8 The long-term funding settlement does not cover key areas of health spending. The 3.4% average uplift in funding applies to the budget for NHS England and not to the Department’s entire budget. The Department’s budget covers other important areas of health spending such as most capital investment for buildings and equipment, prevention initiatives run by Public Health England and local authorities, and funding for doctors’ and nurses’ training. Spending in these areas could affect the NHS’s ability to deliver the priorities of the long-term plan, especially if funding for these areas reduces. The government will consider proposals in these areas as part of its 2019 Spending Review. In addition, without a long-term funding settlement for social care, local NHS bodies are concerned that it will be very difficult to make the NHS sustainable (paragraphs 2.27 and 2.28).
9 There is a risk that the NHS will be unable to use the extra funding optimally because of staff shortages. Difficulties in recruiting NHS staff presents a real risk that some of the extra £20.5 billion funding will either not be used optimally (more expensive agency staff will need to be used to deliver additional services) or will go unspent as even if commissioners have the resources to commission additional activity, health care providers may not have the staff to deliver it (paragraphs 1.19 and 2.29).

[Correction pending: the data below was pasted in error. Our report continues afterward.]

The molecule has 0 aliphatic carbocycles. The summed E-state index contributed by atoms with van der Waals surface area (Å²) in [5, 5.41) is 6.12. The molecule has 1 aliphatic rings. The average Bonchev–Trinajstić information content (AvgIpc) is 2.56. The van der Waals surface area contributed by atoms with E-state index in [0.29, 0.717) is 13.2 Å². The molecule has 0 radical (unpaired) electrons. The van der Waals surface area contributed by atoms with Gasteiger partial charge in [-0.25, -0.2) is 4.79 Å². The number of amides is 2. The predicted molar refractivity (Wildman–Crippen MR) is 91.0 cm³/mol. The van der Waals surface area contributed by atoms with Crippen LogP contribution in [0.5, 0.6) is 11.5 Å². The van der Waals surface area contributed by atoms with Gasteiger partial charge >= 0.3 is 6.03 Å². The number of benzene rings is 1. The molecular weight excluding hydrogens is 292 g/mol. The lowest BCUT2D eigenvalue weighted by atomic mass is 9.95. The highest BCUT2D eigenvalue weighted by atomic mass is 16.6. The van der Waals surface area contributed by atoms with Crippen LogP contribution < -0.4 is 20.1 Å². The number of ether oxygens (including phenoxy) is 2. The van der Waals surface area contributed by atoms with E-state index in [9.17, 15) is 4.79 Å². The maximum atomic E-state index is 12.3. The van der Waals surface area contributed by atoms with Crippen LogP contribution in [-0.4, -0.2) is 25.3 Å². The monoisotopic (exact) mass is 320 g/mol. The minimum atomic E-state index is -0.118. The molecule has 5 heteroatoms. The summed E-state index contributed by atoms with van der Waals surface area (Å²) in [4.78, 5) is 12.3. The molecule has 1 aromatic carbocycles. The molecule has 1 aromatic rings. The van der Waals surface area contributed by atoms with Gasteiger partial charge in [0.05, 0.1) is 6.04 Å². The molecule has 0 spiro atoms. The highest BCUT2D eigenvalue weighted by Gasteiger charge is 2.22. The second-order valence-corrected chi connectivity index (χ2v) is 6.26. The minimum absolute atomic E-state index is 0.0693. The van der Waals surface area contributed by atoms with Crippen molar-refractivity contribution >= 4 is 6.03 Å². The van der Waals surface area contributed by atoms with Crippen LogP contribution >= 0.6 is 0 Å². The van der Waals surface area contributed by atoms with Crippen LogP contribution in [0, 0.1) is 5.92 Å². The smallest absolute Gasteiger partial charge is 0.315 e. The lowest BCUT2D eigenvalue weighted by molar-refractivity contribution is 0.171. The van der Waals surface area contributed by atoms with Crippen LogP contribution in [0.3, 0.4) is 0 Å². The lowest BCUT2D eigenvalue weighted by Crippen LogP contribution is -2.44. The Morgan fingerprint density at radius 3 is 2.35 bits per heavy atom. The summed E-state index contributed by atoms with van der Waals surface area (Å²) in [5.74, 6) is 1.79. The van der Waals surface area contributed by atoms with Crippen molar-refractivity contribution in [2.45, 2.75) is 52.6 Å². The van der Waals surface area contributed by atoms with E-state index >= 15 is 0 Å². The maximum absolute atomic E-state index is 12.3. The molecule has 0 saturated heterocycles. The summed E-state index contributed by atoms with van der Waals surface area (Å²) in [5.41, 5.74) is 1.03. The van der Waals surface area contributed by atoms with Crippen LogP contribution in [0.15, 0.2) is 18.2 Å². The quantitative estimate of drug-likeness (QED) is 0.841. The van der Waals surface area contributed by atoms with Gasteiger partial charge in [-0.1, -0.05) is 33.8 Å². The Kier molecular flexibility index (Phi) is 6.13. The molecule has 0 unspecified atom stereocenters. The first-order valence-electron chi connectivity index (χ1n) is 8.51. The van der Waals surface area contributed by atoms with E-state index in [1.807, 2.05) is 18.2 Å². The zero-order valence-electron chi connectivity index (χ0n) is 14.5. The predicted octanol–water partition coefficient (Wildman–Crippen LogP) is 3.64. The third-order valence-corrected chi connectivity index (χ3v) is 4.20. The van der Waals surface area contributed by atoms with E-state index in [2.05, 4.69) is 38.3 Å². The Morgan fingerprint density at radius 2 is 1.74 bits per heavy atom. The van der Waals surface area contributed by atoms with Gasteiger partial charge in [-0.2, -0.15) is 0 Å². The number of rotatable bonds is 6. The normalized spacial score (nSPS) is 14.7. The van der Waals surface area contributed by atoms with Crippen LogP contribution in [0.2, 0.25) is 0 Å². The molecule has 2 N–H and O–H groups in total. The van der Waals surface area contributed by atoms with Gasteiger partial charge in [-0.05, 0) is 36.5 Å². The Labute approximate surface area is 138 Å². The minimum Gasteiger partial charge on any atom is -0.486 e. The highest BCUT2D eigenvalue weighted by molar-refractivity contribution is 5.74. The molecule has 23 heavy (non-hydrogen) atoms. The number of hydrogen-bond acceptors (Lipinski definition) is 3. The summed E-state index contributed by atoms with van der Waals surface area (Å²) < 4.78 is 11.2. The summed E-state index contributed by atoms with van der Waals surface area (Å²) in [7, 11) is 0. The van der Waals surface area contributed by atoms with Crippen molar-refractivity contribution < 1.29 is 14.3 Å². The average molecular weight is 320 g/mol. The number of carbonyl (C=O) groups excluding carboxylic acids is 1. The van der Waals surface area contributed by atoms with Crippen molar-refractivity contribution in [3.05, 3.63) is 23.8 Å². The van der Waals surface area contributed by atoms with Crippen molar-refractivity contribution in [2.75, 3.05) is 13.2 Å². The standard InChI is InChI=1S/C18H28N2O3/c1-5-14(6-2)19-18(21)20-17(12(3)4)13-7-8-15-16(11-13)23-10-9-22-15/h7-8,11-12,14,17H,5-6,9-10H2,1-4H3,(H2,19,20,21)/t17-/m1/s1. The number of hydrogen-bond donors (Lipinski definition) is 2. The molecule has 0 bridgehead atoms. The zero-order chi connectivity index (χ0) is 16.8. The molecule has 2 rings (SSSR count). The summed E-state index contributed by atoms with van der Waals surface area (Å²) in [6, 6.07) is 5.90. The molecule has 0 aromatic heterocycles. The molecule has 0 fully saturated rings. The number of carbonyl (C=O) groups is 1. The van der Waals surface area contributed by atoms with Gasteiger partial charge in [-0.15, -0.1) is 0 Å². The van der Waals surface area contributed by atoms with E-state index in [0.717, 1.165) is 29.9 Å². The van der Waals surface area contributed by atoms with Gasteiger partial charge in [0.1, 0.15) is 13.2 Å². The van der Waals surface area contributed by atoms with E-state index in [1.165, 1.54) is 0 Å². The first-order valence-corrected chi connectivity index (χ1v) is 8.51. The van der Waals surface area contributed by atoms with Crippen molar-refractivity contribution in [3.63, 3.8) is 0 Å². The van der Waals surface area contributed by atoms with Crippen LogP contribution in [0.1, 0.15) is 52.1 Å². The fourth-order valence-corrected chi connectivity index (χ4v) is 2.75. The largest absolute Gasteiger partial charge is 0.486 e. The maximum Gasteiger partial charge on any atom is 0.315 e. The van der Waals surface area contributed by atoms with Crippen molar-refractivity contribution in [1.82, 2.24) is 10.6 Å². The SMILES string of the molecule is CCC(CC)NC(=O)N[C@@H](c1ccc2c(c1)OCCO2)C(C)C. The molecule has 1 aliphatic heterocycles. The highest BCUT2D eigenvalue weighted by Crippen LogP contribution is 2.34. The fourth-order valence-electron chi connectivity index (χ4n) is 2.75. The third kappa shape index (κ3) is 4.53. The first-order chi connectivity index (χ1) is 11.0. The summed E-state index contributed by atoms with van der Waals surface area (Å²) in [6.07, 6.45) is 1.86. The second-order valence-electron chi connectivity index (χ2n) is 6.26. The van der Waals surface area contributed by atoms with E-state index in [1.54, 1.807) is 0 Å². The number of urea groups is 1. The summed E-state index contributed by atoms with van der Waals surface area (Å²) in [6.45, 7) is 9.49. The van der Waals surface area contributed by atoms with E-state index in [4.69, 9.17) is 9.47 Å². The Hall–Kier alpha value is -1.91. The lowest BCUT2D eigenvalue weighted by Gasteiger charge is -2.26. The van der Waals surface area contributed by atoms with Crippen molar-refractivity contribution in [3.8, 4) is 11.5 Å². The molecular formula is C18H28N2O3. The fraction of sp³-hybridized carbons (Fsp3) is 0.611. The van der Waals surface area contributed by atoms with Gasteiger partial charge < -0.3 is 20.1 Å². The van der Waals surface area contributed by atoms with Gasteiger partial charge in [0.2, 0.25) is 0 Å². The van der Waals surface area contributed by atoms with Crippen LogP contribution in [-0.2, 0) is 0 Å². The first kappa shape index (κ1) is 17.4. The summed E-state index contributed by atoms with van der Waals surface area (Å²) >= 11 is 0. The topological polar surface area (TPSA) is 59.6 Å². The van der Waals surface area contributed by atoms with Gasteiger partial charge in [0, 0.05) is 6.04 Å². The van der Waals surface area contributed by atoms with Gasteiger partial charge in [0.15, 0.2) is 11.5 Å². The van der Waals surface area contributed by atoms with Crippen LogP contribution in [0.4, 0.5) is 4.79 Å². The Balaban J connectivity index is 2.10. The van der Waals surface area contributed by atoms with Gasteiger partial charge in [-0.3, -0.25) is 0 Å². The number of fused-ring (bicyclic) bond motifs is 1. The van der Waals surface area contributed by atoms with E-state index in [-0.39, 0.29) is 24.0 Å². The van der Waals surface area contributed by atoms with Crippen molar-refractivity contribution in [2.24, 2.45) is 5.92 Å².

10 From what we have seen so far, the NHS long-term plan sets out a prudent approach to achieving the priorities and tests set by the government, but a number of risks remain. The long-term plan describes how the NHS aims to achieve the range of priorities and five financial tests, set by the government in return for the long-term funding settlement, which NHS England believes are stretching but feasible. As with all long-term plans, it provides a helpful indicator of the direction of travel, but significant internal and external risks remain to making the plan happen. These risks include: growing pressures on services; staffing shortages; funding for social care and public health; and the strength of the economy. Our reports have highlighted how previous funding boosts appear to have mostly been spent on dealing with current pressures rather than making the changes that are needed to put the NHS on a sustainable footing (paragraphs 2.24 to 2.26).
Financial and operational performance of NHS bodies